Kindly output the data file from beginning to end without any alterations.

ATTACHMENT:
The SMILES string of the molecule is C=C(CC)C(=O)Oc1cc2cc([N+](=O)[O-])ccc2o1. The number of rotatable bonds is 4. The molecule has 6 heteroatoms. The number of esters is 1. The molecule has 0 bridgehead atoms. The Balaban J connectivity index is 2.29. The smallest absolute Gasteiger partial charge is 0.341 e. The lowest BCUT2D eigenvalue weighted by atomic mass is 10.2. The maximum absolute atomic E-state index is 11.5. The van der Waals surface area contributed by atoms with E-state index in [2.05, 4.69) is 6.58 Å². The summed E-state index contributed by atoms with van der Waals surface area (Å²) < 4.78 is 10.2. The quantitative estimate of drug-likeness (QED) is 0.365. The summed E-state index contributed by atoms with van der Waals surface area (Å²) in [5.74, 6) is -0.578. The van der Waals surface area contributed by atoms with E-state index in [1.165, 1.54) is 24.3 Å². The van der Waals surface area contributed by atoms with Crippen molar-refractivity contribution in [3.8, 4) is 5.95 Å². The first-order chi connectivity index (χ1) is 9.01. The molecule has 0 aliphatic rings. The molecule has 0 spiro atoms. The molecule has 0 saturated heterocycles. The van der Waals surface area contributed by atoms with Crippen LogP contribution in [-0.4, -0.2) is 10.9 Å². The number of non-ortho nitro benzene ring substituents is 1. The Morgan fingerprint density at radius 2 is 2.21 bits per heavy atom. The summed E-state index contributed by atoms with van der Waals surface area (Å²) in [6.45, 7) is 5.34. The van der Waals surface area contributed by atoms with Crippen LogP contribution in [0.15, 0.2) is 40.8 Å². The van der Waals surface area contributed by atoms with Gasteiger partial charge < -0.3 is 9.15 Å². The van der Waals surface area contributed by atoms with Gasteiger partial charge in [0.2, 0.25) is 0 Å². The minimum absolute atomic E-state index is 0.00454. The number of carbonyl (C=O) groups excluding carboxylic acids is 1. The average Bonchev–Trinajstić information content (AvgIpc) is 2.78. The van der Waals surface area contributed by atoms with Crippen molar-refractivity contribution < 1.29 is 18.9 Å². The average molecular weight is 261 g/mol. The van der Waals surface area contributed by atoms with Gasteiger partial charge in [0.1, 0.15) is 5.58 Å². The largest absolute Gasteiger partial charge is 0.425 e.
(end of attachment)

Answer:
The SMILES string of the molecule is C=C(CC)C(=O)Oc1cc2cc([N+](=O)[O-])ccc2o1. The number of rotatable bonds is 4. The molecule has 6 heteroatoms. The number of esters is 1. The molecule has 0 bridgehead atoms. The Balaban J connectivity index is 2.29. The smallest absolute Gasteiger partial charge is 0.341 e. The lowest BCUT2D eigenvalue weighted by atomic mass is 10.2. The maximum absolute atomic E-state index is 11.5. The van der Waals surface area contributed by atoms with E-state index in [2.05, 4.69) is 6.58 Å². The summed E-state index contributed by atoms with van der Waals surface area (Å²) < 4.78 is 10.2. The quantitative estimate of drug-likeness (QED) is 0.365. The summed E-state index contributed by atoms with van der Waals surface area (Å²) in [5.74, 6) is -0.578. The van der Waals surface area contributed by atoms with E-state index in [1.165, 1.54) is 24.3 Å². The van der Waals surface area contributed by atoms with Crippen molar-refractivity contribution in [3.8, 4) is 5.95 Å². The first-order chi connectivity index (χ1) is 9.01. The molecule has 0 aliphatic rings. The molecule has 0 spiro atoms. The molecule has 0 saturated heterocycles. The van der Waals surface area contributed by atoms with Crippen LogP contribution in [-0.4, -0.2) is 10.9 Å². The number of non-ortho nitro benzene ring substituents is 1. The Morgan fingerprint density at radius 2 is 2.21 bits per heavy atom. The summed E-state index contributed by atoms with van der Waals surface area (Å²) in [6.45, 7) is 5.34. The van der Waals surface area contributed by atoms with Crippen LogP contribution in [0.15, 0.2) is 40.8 Å². The van der Waals surface area contributed by atoms with Gasteiger partial charge < -0.3 is 9.15 Å². The van der Waals surface area contributed by atoms with Gasteiger partial charge in [0.2, 0.25) is 0 Å². The minimum absolute atomic E-state index is 0.00454. The number of carbonyl (C=O) groups excluding carboxylic acids is 1. The average Bonchev–Trinajstić information content (AvgIpc) is 2.78. The van der Waals surface area contributed by atoms with Crippen molar-refractivity contribution < 1.29 is 18.9 Å². The average molecular weight is 261 g/mol. The van der Waals surface area contributed by atoms with Gasteiger partial charge in [0.1, 0.15) is 5.58 Å². The largest absolute Gasteiger partial charge is 0.425 e.